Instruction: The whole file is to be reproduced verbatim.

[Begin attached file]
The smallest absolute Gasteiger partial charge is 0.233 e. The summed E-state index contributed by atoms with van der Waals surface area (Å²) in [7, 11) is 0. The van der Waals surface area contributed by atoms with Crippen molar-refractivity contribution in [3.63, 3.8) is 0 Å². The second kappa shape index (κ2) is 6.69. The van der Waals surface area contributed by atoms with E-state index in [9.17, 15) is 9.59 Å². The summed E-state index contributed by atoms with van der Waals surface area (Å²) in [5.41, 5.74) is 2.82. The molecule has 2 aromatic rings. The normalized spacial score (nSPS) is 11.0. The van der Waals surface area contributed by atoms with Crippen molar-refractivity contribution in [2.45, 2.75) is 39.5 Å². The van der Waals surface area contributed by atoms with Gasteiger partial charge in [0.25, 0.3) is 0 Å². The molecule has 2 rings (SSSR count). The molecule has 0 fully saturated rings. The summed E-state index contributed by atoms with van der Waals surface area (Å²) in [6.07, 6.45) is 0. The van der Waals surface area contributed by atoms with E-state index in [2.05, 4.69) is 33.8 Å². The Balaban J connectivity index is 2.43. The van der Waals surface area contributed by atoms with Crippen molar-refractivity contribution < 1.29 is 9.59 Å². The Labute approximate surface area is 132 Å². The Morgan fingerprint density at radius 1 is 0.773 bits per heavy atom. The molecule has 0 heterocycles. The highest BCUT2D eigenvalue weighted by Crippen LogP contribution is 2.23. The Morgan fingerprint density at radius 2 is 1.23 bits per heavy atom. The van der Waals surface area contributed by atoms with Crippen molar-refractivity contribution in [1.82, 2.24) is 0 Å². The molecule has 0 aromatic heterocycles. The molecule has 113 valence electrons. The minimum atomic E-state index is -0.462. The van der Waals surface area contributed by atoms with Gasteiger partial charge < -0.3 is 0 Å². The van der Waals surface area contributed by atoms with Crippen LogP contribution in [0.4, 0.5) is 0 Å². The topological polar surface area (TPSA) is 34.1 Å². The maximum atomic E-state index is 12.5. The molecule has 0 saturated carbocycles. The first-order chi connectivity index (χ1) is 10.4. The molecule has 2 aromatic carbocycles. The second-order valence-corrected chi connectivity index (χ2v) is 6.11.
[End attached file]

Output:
The smallest absolute Gasteiger partial charge is 0.233 e. The summed E-state index contributed by atoms with van der Waals surface area (Å²) in [7, 11) is 0. The van der Waals surface area contributed by atoms with Crippen molar-refractivity contribution in [3.63, 3.8) is 0 Å². The second kappa shape index (κ2) is 6.69. The van der Waals surface area contributed by atoms with E-state index in [9.17, 15) is 9.59 Å². The summed E-state index contributed by atoms with van der Waals surface area (Å²) in [5.41, 5.74) is 2.82. The molecule has 2 aromatic rings. The normalized spacial score (nSPS) is 11.0. The van der Waals surface area contributed by atoms with Crippen molar-refractivity contribution in [2.45, 2.75) is 39.5 Å². The van der Waals surface area contributed by atoms with Gasteiger partial charge in [0.25, 0.3) is 0 Å². The molecule has 2 rings (SSSR count). The molecule has 0 fully saturated rings. The summed E-state index contributed by atoms with van der Waals surface area (Å²) in [6.07, 6.45) is 0. The van der Waals surface area contributed by atoms with E-state index in [2.05, 4.69) is 33.8 Å². The Balaban J connectivity index is 2.43. The van der Waals surface area contributed by atoms with Crippen molar-refractivity contribution < 1.29 is 9.59 Å². The Labute approximate surface area is 132 Å². The Morgan fingerprint density at radius 1 is 0.773 bits per heavy atom. The molecule has 0 heterocycles. The highest BCUT2D eigenvalue weighted by Crippen LogP contribution is 2.23. The Morgan fingerprint density at radius 2 is 1.23 bits per heavy atom. The van der Waals surface area contributed by atoms with Crippen molar-refractivity contribution in [1.82, 2.24) is 0 Å². The molecule has 0 aromatic heterocycles. The molecule has 113 valence electrons. The minimum atomic E-state index is -0.462. The van der Waals surface area contributed by atoms with Gasteiger partial charge < -0.3 is 0 Å². The van der Waals surface area contributed by atoms with Crippen LogP contribution in [0.4, 0.5) is 0 Å². The topological polar surface area (TPSA) is 34.1 Å². The maximum atomic E-state index is 12.5. The molecule has 0 saturated carbocycles. The first-order chi connectivity index (χ1) is 10.4. The molecule has 2 aromatic carbocycles. The second-order valence-corrected chi connectivity index (χ2v) is 6.11.